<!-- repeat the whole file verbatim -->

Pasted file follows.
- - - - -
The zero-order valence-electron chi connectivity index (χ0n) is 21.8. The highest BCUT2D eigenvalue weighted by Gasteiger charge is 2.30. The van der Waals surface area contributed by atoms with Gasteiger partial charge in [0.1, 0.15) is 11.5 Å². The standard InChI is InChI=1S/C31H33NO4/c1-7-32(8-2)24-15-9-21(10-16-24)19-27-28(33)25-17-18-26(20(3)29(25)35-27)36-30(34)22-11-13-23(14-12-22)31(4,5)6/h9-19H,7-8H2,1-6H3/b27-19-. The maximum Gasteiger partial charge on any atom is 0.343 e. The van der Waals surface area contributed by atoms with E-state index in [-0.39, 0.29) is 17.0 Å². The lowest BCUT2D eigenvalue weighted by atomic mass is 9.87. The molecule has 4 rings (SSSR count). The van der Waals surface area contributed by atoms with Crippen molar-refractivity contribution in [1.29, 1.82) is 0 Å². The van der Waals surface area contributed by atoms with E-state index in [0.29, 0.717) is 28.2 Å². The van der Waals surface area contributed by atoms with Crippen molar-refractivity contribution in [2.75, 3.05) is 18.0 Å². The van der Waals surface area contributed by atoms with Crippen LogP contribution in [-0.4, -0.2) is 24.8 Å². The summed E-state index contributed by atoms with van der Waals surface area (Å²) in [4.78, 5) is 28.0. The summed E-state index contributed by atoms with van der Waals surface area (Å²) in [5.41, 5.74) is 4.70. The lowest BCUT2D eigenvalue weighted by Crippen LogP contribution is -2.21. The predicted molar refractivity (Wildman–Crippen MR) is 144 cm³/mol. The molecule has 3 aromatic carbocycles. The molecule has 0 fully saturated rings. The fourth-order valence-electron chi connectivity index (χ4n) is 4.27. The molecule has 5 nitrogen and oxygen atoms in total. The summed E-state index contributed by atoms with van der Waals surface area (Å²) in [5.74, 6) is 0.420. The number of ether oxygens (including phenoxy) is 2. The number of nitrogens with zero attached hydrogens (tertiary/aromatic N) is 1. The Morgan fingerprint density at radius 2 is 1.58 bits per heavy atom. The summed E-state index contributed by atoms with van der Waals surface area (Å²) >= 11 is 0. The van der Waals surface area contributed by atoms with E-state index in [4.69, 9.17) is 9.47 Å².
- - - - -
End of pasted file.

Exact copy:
The zero-order valence-electron chi connectivity index (χ0n) is 21.8. The highest BCUT2D eigenvalue weighted by Gasteiger charge is 2.30. The van der Waals surface area contributed by atoms with Gasteiger partial charge in [0.1, 0.15) is 11.5 Å². The standard InChI is InChI=1S/C31H33NO4/c1-7-32(8-2)24-15-9-21(10-16-24)19-27-28(33)25-17-18-26(20(3)29(25)35-27)36-30(34)22-11-13-23(14-12-22)31(4,5)6/h9-19H,7-8H2,1-6H3/b27-19-. The maximum Gasteiger partial charge on any atom is 0.343 e. The van der Waals surface area contributed by atoms with E-state index in [-0.39, 0.29) is 17.0 Å². The lowest BCUT2D eigenvalue weighted by atomic mass is 9.87. The molecule has 4 rings (SSSR count). The van der Waals surface area contributed by atoms with Crippen molar-refractivity contribution in [1.29, 1.82) is 0 Å². The van der Waals surface area contributed by atoms with E-state index in [0.29, 0.717) is 28.2 Å². The van der Waals surface area contributed by atoms with Crippen molar-refractivity contribution in [2.75, 3.05) is 18.0 Å². The van der Waals surface area contributed by atoms with Crippen LogP contribution in [-0.4, -0.2) is 24.8 Å². The summed E-state index contributed by atoms with van der Waals surface area (Å²) in [4.78, 5) is 28.0. The summed E-state index contributed by atoms with van der Waals surface area (Å²) in [5.41, 5.74) is 4.70. The lowest BCUT2D eigenvalue weighted by Crippen LogP contribution is -2.21. The predicted molar refractivity (Wildman–Crippen MR) is 144 cm³/mol. The molecule has 3 aromatic carbocycles. The molecule has 0 fully saturated rings. The fourth-order valence-electron chi connectivity index (χ4n) is 4.27. The molecule has 5 nitrogen and oxygen atoms in total. The summed E-state index contributed by atoms with van der Waals surface area (Å²) in [5.74, 6) is 0.420. The number of ether oxygens (including phenoxy) is 2. The number of nitrogens with zero attached hydrogens (tertiary/aromatic N) is 1. The Morgan fingerprint density at radius 2 is 1.58 bits per heavy atom. The summed E-state index contributed by atoms with van der Waals surface area (Å²) >= 11 is 0. The van der Waals surface area contributed by atoms with E-state index in [4.69, 9.17) is 9.47 Å².